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This striking black-clad home has the most restful interior

This black-clad home makes a bold statement on the outside, but inside it’s warm, welcoming and designed to create the ultimate Kiwi childhood

It’s not unusual for strangers to drive up Celene Busher-Nepia and Darnell Nepia’s north Auckland driveway to knock on the door and pepper them with questions about their big, black, steel-clad home.

“This house is an attention-seeker, that’s for sure,” laughs Celene. “I’ve also had people message me through Instagram to ask about our build or even to say that our home inspired them to build a black A-frame, which is amazing.”

For interior designer Celene, this is the best sort of feedback. But she didn’t set out to start a trend when she and Darnell began their house build in 2015 – she just knew what she liked.

“Building homes with black Colorsteel wasn’t a popular choice back then, but I fell in love with black A-frame houses after trawling Pinterest and being inspired by all these gorgeous Scandinavian homes,” says Celene. “And now that we’ve built, I’m even more convinced. It just blends in so nicely with the beautiful countryside.”

The plan

Celene and Darnell bought their land in Algies Bay, on the Mahurangi Peninsula, in 2012 without even setting foot on it. Living in London at the time, the couple were expecting their first baby and looking at lifestyle blocks back in New Zealand so they could move home to raise their family.

“We saw this northeast-facing, sheltered 1.1-hectare site with a beautiful rural outlook and it was only minutes away from three beaches – one being Martins Bay, which we love. We asked family to check it out, and my parents said they could see us being happy there. That was enough for us,” Celene recalls.

The couple returned to New Zealand and moved in with Celene’s parents to allow them to save for the build. Originally they asked their architect to design a home that could be built in two stages, so they could start small and add to it once they had more funds, but in the end they saved for longer to build it all in one go and keep the overall cost down.

The house comprises two pavilions – an open-plan kitchen, dining and living area in one, and the bedrooms, bathrooms and a second living room in the other. The pavilions are linked by a five-metre glass corridor with uninterrupted views of the countryside.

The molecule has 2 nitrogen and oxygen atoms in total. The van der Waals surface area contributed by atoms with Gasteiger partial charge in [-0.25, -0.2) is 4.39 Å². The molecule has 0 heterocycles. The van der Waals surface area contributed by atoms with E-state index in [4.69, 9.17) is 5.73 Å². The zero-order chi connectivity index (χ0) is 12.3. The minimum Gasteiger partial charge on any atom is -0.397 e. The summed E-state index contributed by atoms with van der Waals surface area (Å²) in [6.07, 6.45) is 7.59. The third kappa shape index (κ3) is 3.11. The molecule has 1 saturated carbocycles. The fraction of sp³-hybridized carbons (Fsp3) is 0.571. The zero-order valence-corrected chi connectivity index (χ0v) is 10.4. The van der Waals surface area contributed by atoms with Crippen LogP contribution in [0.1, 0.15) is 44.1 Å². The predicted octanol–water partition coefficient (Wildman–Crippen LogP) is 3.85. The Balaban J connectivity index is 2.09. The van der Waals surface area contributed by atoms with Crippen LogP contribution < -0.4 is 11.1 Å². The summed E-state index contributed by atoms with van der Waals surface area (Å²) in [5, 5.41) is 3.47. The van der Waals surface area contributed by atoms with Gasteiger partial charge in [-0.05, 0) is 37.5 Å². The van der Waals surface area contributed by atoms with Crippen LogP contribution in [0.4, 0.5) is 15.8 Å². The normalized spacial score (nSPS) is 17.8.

“Designing and building our own home meant we were able to create a place that suited our needs as a busy family, and which reflected our lifestyle and personalities and will grow as our family grows. That’s been the best thing for us,” Celene says.

The kitchen

“When your kitchen is in an open-plan area, you want it to fit in with the rest of the space so it is restful on the eye, while adding interest. I chose an all-white design to allow the beautiful Calacatta engineered stone (from UniQuartz) to stand out. I was very happy when the bench was installed – I think there are photos of me lying on it, giving it a big hug!” Celene laughs.

Even though it’s more white, the brick splashback adds subtle texture and interest. The punched-steel pendants over the island are a real focal point and bring a cosy feel as their brass insides reflect warm light across the walls.

Sticking to budget

This savvy couple did what they could to keep the build cost down, including project-managing the work themselves and hiring labour-only builders for the internal jobs after Colorsteel had made the frame for the house.

“Our builders were happy for us to assist as much as we could to keep their hours down, so we would come up on the weekends and put the interior wooden framing in,” Celene says.

They also saved in areas like the bathrooms by using ready-made vanities and large wall tiles, which meant less labour and grout costs.

“We designed and installed the wardrobe systems from Cabjaks ourselves, which saved us a lot of money. We were really fortunate with my industry connections as an interior designer and my husband’s connections in the electrical and data industry – it meant we were able to make our money go further,” Celene says.